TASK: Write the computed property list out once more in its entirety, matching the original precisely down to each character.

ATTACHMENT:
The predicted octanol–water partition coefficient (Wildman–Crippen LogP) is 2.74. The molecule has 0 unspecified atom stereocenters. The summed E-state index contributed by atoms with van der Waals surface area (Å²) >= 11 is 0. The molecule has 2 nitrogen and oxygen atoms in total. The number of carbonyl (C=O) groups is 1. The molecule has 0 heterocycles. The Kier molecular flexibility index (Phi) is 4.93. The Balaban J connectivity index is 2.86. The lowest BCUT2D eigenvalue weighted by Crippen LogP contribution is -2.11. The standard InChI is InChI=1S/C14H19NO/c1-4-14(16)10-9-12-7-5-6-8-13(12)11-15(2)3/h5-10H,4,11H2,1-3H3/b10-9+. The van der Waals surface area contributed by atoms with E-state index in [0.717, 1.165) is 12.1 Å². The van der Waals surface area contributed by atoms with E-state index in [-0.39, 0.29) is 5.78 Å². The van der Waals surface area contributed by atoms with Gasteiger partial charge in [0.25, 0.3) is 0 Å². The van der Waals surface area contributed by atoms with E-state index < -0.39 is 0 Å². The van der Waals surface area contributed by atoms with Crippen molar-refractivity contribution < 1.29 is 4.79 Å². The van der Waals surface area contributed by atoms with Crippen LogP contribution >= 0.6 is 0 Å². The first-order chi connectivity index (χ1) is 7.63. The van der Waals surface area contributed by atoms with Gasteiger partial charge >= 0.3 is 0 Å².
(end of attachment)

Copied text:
The predicted octanol–water partition coefficient (Wildman–Crippen LogP) is 2.74. The molecule has 0 unspecified atom stereocenters. The summed E-state index contributed by atoms with van der Waals surface area (Å²) >= 11 is 0. The molecule has 2 nitrogen and oxygen atoms in total. The number of carbonyl (C=O) groups is 1. The molecule has 0 heterocycles. The Kier molecular flexibility index (Phi) is 4.93. The Balaban J connectivity index is 2.86. The lowest BCUT2D eigenvalue weighted by Crippen LogP contribution is -2.11. The standard InChI is InChI=1S/C14H19NO/c1-4-14(16)10-9-12-7-5-6-8-13(12)11-15(2)3/h5-10H,4,11H2,1-3H3/b10-9+. The van der Waals surface area contributed by atoms with E-state index in [0.717, 1.165) is 12.1 Å². The van der Waals surface area contributed by atoms with E-state index in [-0.39, 0.29) is 5.78 Å². The van der Waals surface area contributed by atoms with Gasteiger partial charge in [0.25, 0.3) is 0 Å². The van der Waals surface area contributed by atoms with E-state index < -0.39 is 0 Å². The van der Waals surface area contributed by atoms with Crippen molar-refractivity contribution < 1.29 is 4.79 Å². The van der Waals surface area contributed by atoms with Crippen LogP contribution >= 0.6 is 0 Å². The first-order chi connectivity index (χ1) is 7.63. The van der Waals surface area contributed by atoms with Gasteiger partial charge >= 0.3 is 0 Å².